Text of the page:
LOS ANGELES — Both the Yankees and Mets will look into a trade for suddenly available superstar Juan Soto, sources tell The Post. That should surprise no one as his availability represents a rare chance to acquire an all-time talent at age 23.
That said, the early speculation around the game is that it won’t be easy for anyone to complete a megadeal like this by the Aug. 2 trade deadline since this is a generational type talent. Contending teams won’t want to surrender major league talent while they are in races and non-contenders won’t get value this year, only the following two years before he is due to become a free agent.
It may be especially hard for the Mets, as the Nats presumably wouldn’t want to see him in their division the next 2 ½ years. (Josh Bell and Nelson Cruz are a different story as impending free agents.)
“It’s going to be like Kevin Durant,” says one top decision-maker with a rival team, alluding to the NBA great who seems hard for the Nets to trade due to the difficulty of acquiring equal value for a monster talent.
Early unconfirmed speculation is that the Nats would request a team’s top four prospects and/or young major leaguers and perhaps a willingness to take Patrick Corbin’s bloated contract. With this kind of player, almost anything in the ask should be considered fair game.
Soto could help anyone as arguably the game’s top hitter, and since he has 2 ½ years to go before free agency, it’s possible that could open up the field a bit. However, teams have to assume it would be difficult to lock him up before free agency.
Soto declined the Nats’ $440 million, 15-year offer, as it represented a $29.3M average salary, which was rebuffed because it is below some other mega-stars and way below the target Max Scherzer’s record $43.3M Mets deal. (Nats people maintain Scherzer isn’t a fair comp because it’s a three-year deal). In any case, the early read is folks aren’t anywhere near shocked Soto would rebuff that offer even though it represents a record for total dollars.
Here’s a very early assessment of the likely hopefuls (with odds):
1. Rangers: Texas showed it’s one of the big players when it spent a half of a billion dollars on the double-play combo of Corey Seager and Marcus Semien this winter. Could the Rangers go for another $500M? Odds: 10-1
2. Dodgers: They have been in on all the best players in recent years, and gotten some of them. The lineup is already considered an all-timer, but could you imagine Soto joining Trea Turner, Mookie Betts and Freddie Freeman? They obviously have a lot of money and the prospect capital, but will soon need to figure out shortstop as Turner is a free agent. Odds: 12-1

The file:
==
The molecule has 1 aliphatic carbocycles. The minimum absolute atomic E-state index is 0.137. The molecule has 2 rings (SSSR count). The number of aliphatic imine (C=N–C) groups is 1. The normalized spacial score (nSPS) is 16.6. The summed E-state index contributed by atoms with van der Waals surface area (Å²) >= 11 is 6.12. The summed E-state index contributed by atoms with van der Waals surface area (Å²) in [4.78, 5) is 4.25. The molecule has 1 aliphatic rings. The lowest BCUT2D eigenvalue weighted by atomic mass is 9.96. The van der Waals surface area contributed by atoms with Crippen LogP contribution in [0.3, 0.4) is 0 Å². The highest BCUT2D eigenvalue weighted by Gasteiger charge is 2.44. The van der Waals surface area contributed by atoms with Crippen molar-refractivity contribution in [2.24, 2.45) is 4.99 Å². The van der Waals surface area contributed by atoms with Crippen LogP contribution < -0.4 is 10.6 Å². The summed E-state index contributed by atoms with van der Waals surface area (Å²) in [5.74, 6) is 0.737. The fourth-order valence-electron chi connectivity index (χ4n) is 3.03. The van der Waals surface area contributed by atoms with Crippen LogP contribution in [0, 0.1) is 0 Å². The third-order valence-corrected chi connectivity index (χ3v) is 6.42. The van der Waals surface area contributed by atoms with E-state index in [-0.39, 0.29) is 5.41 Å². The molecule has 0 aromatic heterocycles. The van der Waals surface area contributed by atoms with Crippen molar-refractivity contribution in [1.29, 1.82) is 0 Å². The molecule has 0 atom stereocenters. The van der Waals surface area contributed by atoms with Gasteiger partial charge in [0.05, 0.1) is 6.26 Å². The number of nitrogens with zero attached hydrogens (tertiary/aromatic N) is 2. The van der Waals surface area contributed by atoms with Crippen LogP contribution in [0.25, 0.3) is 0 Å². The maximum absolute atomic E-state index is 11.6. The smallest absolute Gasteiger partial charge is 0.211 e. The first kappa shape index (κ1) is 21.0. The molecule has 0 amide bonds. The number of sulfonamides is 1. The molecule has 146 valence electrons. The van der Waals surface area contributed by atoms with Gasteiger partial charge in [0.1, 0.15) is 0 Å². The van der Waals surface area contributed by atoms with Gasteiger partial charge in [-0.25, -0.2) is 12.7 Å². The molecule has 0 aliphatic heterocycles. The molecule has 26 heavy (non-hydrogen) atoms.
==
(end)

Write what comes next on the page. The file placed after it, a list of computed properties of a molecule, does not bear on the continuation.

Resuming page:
3. Padres: GM A.J. Preller nearly signed Soto as an amateur and surely would like another crack at him. While they are reluctant to trade Fernando Tatis, they do have a few top prospects. But there is one big issue. “They don’t have the money,” one rival exec said. Of course, nobody thought they had the money for Manny Machado, or before that even Eric Hosmer. Give them credit for amazing effort. Odds: 15-1.
4. Yankees: They do want to keep Aaron Judge, who they love (even if he wasn’t thrilled with how their own negotiations went) and under normal circumstances a Soto acquisition might make things a bit uncomfortable (though Judge is a pro who would welcome him). Soto, like Judge, would be a tremendous fit at Yankee Stadium. They’d have to be willing to package some combo of Jasson Dominguez, Anthony Volpe and Oswald Peraza after looking reluctant to trade any of them in early deadline talk. Odds: 20-1
5. Mets: The Mets have the money, of course, but they are reluctant to surrender top prospects, they wouldn’t want to give up big leaguers while in first place and they would be a very unpopular trading partner in D.C. Odds: 30-1.
6. Red Sox: While the Red Sox have seemed reluctant to sign monster free-agent contracts, they have several key free agents and a lot of money potentially coming off the books (J.D. Martinez, Xander Bogaerts and Nate Eovaldi are among many free agents). Odds: 40-1.
7. Giants: They tried previously for Bryce Harper and Giancarlo Stanton (Harper wound up choosing the Phillies, and Stanton had a full no-trade and accepted the Yankees after rebuffing the Cardinals, too). They have some pretty prospects, but perhaps not quite enough of them. Odds: 50-1.
8. Cubs: They have the revenues and presumably a lot of money left, but they are not in the race and seem reluctant to go big. Odds: 100-1.
9. The field: Did anyone see the Twins signing Carlos Correa? You never know in these cases. Odds: 8-1.
10. Nats: There’s a decent chance he winds up staying. He’d still carry tremendous value in the winter, and more teams may be in play. Odds: Even money.
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